Even as San Francisco works to develop a citywide municipal wireless plan, plenty of wireless development is going on independent of a focused government program above and below ground. The San Francisco Chronicle reported Saturday that Bay Area Rapid Transit (BART) will become the first city subway system to support cellular service on all underground trains. The newspaper reported that contractors have completed the underground portion from the Embarcadero to the Civic Center. Commuters riding beneath Market Street are making calls, checking emails, and surfing the Web. BART lines running beneath Oakland are expected to be outfitted next, followed by Civic Center to Balboa Park, the Transbay Tube, the Berkeley Hills tunnel and the Berkeley subway, the Chronicle reported. The BART cell sites were installed by a private contractor. Five of the six cellular companies provide service, with the sixth in negotiation. BART receives compensation for use of its right of way. Meanwhile, today’s Chronicle noted Bay Area WiFi service provider MetroFi will set up free WiFi hotspots in the Civic Center Plaza, Portsmouth Square and the Ferry Building. In a link to the MetroFi story, WiFiNet News notes that efforts by Google, AnchorWireless and MetroFi, San Francisco has become “festooned” with free wireless. Seperately, Intel cites San Francisco has the nation’s most unwired city. With this much energy and market development going on already, it sort of makes you wonder why San Francisco feels the need to designate one provider as a favored carrier, imposing what amounts to a franchise model on wireless services within the city. For that matter, why should San Francisco city government get involved at all? Service is free and more widespread than ever. Sounds like the market seems to be doing the job fine by itself.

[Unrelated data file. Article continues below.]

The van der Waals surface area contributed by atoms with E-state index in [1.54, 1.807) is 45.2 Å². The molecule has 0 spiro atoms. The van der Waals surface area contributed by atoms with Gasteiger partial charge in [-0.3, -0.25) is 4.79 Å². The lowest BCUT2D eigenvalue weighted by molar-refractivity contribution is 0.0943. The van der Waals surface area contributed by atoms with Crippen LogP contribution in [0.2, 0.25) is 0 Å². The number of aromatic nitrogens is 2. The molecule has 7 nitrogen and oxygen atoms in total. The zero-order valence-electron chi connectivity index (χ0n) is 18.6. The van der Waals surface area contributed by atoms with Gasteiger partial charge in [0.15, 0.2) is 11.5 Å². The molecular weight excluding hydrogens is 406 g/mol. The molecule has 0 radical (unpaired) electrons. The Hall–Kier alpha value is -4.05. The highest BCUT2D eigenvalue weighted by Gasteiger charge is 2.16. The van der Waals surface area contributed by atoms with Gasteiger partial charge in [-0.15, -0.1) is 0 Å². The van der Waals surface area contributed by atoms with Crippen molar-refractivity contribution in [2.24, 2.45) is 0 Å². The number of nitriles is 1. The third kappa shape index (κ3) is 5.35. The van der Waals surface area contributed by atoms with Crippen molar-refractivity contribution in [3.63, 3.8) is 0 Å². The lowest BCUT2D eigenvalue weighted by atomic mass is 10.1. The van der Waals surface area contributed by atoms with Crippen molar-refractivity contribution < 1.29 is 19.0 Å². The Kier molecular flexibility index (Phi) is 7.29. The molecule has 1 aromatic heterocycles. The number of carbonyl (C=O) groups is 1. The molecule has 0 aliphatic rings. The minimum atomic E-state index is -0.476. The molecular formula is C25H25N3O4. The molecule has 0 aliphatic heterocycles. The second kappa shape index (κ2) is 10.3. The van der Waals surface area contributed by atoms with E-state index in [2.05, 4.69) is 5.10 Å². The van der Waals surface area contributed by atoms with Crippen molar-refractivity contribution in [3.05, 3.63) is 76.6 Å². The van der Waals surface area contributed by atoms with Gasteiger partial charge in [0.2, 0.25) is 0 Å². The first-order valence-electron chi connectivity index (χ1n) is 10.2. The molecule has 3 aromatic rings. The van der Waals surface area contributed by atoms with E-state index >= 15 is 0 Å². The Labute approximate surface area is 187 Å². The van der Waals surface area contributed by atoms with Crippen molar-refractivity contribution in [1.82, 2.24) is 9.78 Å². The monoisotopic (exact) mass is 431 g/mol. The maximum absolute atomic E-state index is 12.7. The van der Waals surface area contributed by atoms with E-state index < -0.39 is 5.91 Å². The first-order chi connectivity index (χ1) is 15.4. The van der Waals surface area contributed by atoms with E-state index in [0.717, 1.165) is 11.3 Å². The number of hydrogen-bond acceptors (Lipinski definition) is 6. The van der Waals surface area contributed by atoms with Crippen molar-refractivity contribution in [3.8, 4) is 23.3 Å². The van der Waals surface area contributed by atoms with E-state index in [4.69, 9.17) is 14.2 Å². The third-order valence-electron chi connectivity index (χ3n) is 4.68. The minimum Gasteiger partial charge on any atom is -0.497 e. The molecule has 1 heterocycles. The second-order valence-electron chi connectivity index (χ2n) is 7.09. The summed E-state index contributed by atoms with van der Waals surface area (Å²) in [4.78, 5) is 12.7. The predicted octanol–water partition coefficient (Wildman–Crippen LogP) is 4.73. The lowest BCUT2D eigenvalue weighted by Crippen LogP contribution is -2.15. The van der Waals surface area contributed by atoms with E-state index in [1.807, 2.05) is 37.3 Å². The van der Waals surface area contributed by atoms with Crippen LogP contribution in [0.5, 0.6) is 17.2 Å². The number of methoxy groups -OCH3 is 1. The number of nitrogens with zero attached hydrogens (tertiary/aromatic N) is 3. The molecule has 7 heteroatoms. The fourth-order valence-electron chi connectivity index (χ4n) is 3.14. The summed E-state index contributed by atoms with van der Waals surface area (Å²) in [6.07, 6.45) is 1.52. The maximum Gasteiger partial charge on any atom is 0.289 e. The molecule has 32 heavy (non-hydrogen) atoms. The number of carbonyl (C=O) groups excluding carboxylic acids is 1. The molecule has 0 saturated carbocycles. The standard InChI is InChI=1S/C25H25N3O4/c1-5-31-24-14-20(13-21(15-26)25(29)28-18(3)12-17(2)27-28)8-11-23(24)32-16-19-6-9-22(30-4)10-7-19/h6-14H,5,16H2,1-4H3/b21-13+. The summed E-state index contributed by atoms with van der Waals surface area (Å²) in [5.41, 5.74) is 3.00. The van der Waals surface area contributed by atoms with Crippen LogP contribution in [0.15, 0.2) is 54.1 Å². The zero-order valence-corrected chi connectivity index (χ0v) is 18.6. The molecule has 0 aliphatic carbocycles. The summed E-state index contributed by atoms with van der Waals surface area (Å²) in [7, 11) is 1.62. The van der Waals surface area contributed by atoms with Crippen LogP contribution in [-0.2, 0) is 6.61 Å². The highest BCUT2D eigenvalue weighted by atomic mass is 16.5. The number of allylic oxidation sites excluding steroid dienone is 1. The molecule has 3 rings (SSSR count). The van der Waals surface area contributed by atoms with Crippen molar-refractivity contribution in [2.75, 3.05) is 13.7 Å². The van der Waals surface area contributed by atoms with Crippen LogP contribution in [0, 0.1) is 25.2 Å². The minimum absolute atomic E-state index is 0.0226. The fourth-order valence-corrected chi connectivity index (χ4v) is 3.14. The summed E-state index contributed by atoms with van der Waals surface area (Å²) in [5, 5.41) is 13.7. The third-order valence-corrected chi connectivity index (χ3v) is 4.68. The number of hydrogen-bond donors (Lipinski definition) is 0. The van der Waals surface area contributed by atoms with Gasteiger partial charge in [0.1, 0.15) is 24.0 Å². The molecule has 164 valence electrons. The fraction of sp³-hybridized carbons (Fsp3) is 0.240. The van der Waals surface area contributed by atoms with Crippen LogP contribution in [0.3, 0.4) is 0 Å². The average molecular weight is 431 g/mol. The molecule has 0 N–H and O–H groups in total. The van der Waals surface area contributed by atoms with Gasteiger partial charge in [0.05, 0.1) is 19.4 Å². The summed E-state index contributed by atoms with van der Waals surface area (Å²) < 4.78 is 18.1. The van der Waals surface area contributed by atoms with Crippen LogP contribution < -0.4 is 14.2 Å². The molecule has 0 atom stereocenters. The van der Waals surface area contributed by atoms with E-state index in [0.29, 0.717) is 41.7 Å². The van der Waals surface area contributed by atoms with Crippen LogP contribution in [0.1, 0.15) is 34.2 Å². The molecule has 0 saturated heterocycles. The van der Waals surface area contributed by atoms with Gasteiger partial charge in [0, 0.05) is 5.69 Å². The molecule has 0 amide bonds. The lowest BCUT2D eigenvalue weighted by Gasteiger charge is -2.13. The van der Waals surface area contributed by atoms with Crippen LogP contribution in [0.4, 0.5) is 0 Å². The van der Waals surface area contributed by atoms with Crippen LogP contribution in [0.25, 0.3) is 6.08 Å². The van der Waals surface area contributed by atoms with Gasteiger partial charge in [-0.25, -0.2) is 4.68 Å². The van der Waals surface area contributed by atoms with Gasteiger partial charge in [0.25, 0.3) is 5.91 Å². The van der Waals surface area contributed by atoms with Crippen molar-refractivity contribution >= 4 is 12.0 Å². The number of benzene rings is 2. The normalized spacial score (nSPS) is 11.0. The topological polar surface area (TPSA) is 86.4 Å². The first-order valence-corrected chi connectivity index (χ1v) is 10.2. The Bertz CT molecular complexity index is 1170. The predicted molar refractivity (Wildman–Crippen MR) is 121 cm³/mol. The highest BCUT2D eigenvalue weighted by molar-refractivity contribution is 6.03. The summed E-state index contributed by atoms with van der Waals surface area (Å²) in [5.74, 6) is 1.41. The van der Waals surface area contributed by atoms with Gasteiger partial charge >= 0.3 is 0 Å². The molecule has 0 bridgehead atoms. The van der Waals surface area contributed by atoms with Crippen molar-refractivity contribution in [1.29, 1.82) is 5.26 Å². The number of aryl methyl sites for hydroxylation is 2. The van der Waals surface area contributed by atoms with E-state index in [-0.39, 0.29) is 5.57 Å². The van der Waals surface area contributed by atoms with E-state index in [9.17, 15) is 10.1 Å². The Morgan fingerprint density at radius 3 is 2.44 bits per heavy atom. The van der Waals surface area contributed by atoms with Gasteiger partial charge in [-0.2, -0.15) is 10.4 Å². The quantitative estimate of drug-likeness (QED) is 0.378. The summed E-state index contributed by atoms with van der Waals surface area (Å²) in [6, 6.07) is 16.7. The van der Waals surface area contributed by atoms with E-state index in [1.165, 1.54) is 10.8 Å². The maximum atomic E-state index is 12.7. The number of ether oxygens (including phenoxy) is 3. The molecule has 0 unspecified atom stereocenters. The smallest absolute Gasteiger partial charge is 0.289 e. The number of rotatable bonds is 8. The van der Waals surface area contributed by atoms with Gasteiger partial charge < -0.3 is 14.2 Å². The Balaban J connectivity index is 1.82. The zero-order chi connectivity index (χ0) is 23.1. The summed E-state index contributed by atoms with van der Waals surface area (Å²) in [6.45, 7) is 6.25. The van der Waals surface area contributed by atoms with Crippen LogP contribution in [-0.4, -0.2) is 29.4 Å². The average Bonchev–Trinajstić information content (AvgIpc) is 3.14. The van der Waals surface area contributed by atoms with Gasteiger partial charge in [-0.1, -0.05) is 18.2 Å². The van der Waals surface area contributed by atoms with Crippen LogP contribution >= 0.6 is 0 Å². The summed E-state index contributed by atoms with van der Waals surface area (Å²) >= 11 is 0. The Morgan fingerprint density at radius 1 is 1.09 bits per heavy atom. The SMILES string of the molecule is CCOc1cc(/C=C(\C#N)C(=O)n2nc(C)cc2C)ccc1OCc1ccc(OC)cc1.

Steven Titch served as a policy analyst at Reason Foundation from 2004 to 2013.